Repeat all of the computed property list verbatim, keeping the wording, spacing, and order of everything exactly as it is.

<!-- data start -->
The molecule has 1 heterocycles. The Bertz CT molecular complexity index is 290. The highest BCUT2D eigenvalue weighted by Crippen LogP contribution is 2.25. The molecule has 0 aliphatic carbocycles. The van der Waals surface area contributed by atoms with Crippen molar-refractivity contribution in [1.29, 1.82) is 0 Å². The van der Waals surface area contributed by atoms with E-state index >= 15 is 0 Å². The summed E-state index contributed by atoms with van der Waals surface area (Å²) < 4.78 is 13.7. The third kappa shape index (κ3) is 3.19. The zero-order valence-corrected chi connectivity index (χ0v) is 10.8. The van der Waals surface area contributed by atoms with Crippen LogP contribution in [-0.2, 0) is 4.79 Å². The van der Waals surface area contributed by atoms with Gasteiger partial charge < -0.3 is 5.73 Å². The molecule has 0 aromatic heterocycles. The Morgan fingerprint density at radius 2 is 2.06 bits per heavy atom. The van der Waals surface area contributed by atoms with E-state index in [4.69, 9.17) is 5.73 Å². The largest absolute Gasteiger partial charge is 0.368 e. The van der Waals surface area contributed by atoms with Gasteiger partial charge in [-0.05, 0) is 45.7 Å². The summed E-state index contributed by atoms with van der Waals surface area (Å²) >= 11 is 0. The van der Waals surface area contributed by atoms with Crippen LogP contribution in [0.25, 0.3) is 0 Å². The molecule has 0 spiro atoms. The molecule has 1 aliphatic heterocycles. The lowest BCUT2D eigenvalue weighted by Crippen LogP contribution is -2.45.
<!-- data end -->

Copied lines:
The molecule has 1 heterocycles. The Bertz CT molecular complexity index is 290. The highest BCUT2D eigenvalue weighted by Crippen LogP contribution is 2.25. The molecule has 0 aliphatic carbocycles. The van der Waals surface area contributed by atoms with Crippen molar-refractivity contribution in [1.29, 1.82) is 0 Å². The van der Waals surface area contributed by atoms with E-state index >= 15 is 0 Å². The summed E-state index contributed by atoms with van der Waals surface area (Å²) < 4.78 is 13.7. The third kappa shape index (κ3) is 3.19. The zero-order valence-corrected chi connectivity index (χ0v) is 10.8. The van der Waals surface area contributed by atoms with Crippen LogP contribution in [-0.2, 0) is 4.79 Å². The van der Waals surface area contributed by atoms with Gasteiger partial charge < -0.3 is 5.73 Å². The molecule has 0 aromatic heterocycles. The Morgan fingerprint density at radius 2 is 2.06 bits per heavy atom. The van der Waals surface area contributed by atoms with E-state index in [4.69, 9.17) is 5.73 Å². The largest absolute Gasteiger partial charge is 0.368 e. The van der Waals surface area contributed by atoms with Gasteiger partial charge in [-0.05, 0) is 45.7 Å². The summed E-state index contributed by atoms with van der Waals surface area (Å²) >= 11 is 0. The van der Waals surface area contributed by atoms with Crippen LogP contribution in [0.25, 0.3) is 0 Å². The molecule has 0 spiro atoms. The molecule has 1 aliphatic heterocycles. The lowest BCUT2D eigenvalue weighted by Crippen LogP contribution is -2.45.